Figure 1.
 
Spectral-domain OCT imaging platform setup. The board band light source (BLS) has a total of 20 mW of power output and a frequency of 200 MHz. About 20% light is coupled into the fiber-based spectral-domain OCT system. The fiber coupler (FC) splits the input light by 50/50 into a reference arm and a sample arm. The average power rate at the sample arm is about 2.3 mW. Polarization is optimized to maximize the imaging depth. A 2-mm offset is introduced at the first galvanometer scanning mirror from the pivot point, so that the mirror artifact can be resolved by Hilbert transformation. A line scanning camera (LSC) captures coherence signals with 27,000 A-scans per second, resulting in a display at 17 frames/s. The signal processing unit (SPU) includes an image and acquisition card, a digital analog card, and a computer. These components transfer, process, and display the OCT data. PC, polarization controller; FL, focusing lens; C, collimator; GS, galvanometer scanner; M, mirror; DG, diffractive grating.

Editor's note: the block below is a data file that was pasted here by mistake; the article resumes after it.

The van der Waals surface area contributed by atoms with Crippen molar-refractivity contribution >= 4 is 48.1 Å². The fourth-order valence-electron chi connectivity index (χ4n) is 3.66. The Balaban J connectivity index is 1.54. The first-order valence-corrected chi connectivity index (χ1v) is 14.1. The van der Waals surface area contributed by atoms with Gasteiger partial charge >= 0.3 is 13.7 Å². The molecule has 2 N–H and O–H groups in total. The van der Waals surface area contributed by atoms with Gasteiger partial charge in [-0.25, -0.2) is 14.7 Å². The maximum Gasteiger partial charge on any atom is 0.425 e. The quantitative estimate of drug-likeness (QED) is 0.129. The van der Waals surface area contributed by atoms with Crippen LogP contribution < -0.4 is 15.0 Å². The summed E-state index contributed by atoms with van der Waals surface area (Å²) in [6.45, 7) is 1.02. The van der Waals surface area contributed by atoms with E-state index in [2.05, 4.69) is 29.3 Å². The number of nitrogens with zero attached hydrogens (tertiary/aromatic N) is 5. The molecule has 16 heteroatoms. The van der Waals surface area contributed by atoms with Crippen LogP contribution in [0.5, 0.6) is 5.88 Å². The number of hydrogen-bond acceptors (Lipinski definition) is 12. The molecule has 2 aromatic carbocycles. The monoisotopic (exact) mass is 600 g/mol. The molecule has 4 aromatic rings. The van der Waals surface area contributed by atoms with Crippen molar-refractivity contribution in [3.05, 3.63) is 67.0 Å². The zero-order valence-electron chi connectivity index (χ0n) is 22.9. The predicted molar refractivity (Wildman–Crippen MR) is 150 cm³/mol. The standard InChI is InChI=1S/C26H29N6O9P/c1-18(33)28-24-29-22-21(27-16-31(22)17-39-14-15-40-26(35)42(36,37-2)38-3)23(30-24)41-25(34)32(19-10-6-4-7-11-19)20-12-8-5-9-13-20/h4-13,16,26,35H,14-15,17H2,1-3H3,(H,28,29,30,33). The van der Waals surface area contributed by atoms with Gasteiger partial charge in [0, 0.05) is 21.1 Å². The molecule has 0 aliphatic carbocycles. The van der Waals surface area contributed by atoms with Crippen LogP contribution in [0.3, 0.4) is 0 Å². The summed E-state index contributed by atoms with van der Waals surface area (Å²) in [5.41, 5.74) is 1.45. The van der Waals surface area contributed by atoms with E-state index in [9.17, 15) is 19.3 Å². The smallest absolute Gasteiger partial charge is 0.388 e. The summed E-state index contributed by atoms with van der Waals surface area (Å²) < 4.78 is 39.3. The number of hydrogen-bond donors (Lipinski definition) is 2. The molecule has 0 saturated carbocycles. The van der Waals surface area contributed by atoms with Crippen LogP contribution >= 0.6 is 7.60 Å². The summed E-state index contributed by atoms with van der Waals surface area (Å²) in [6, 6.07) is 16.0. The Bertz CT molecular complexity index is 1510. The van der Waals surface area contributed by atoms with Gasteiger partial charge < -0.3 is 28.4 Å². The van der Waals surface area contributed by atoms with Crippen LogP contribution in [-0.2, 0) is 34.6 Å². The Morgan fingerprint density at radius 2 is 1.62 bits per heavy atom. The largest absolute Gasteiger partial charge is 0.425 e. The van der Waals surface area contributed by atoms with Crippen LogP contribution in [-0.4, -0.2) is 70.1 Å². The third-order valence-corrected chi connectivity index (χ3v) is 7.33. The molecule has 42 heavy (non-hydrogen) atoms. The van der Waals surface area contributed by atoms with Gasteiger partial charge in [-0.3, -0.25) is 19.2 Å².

Figure 2.
 
Lens volume quantification methodology: A(x) is shown as the orange curve, which is the quadratic relationship between the lens cross-sectional area A and its corresponding location at x. This quadratic curve is obtained by fitting a series of lens cross-section areas measured from B-scans. An example of a 30-dpl lens cross-section area measurement at location xn–6 is shown. The roots of this quadratic equation were assigned as xi to xf, which represent the initial and final positions, respectively. The volume is the integral of A(x) from xi to xf, and it is also the area under the quadratic curve, which is shown as the yellow area.
Figure 2.
 
Lens volume quantification methodology: A(x) is shown as the orange curve, which is the quadratic relationship between the lens cross-sectional area A and its corresponding location at x. This quadratic curve is obtained by fitting a series of lens cross-section areas measured from B-scans. An example of a 30-dpl lens cross-section area measurement at location xn–6 is shown. The roots of this quadratic equation were assigned as xi to xf, which represent the initial and final positions, respectively. The volume is the integral of A(x) from xi to xf, and it is also the area under the quadratic curve, which is shown as the yellow area.
Figure 3.